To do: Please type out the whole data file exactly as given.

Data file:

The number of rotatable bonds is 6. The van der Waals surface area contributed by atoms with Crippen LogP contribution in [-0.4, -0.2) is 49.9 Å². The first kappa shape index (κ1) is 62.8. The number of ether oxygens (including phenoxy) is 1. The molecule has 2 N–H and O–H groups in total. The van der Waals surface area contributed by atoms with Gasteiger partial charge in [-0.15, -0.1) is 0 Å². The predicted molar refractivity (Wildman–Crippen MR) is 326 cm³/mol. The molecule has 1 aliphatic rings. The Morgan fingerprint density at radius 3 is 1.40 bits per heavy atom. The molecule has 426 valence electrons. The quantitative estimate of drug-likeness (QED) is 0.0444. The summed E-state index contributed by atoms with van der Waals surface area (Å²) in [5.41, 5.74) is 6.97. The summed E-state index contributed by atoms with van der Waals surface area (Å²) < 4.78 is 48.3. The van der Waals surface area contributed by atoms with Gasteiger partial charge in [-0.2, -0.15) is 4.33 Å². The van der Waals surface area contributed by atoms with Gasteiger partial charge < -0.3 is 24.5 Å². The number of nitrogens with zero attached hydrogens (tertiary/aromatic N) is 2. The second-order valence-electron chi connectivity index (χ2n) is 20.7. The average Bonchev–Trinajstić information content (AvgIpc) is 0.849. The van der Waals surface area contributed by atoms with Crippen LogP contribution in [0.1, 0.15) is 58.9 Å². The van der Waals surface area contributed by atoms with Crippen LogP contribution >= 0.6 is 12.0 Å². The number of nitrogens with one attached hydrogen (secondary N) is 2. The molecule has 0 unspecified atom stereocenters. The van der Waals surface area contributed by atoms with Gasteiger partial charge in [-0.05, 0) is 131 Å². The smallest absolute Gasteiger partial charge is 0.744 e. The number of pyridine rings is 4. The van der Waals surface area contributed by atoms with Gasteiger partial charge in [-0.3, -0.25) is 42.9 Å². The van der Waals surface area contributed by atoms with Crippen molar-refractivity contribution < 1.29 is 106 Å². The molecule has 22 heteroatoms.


The number of rotatable bonds is 6. The van der Waals surface area contributed by atoms with Crippen LogP contribution in [-0.4, -0.2) is 49.9 Å². The first kappa shape index (κ1) is 62.8. The number of ether oxygens (including phenoxy) is 1. The molecule has 2 N–H and O–H groups in total. The van der Waals surface area contributed by atoms with Gasteiger partial charge in [-0.15, -0.1) is 0 Å². The predicted molar refractivity (Wildman–Crippen MR) is 326 cm³/mol. The molecule has 1 aliphatic rings. The Morgan fingerprint density at radius 3 is 1.40 bits per heavy atom. The molecule has 426 valence electrons. The quantitative estimate of drug-likeness (QED) is 0.0444. The summed E-state index contributed by atoms with van der Waals surface area (Å²) in [5.41, 5.74) is 6.97. The summed E-state index contributed by atoms with van der Waals surface area (Å²) < 4.78 is 48.3. The van der Waals surface area contributed by atoms with Gasteiger partial charge in [-0.2, -0.15) is 4.33 Å². The van der Waals surface area contributed by atoms with Gasteiger partial charge < -0.3 is 24.5 Å². The number of nitrogens with zero attached hydrogens (tertiary/aromatic N) is 2. The second-order valence-electron chi connectivity index (χ2n) is 20.7. The average Bonchev–Trinajstić information content (AvgIpc) is 0.849. The van der Waals surface area contributed by atoms with Crippen LogP contribution in [0.1, 0.15) is 58.9 Å². The van der Waals surface area contributed by atoms with Crippen LogP contribution >= 0.6 is 12.0 Å². The number of nitrogens with one attached hydrogen (secondary N) is 2. The molecule has 0 unspecified atom stereocenters. The van der Waals surface area contributed by atoms with Gasteiger partial charge in [-0.05, 0) is 131 Å². The smallest absolute Gasteiger partial charge is 0.744 e. The number of pyridine rings is 4. The van der Waals surface area contributed by atoms with Gasteiger partial charge in [-0.3, -0.25) is 42.9 Å². The van der Waals surface area contributed by atoms with Crippen molar-refractivity contribution < 1.29 is 106 Å². The molecule has 22 heteroatoms.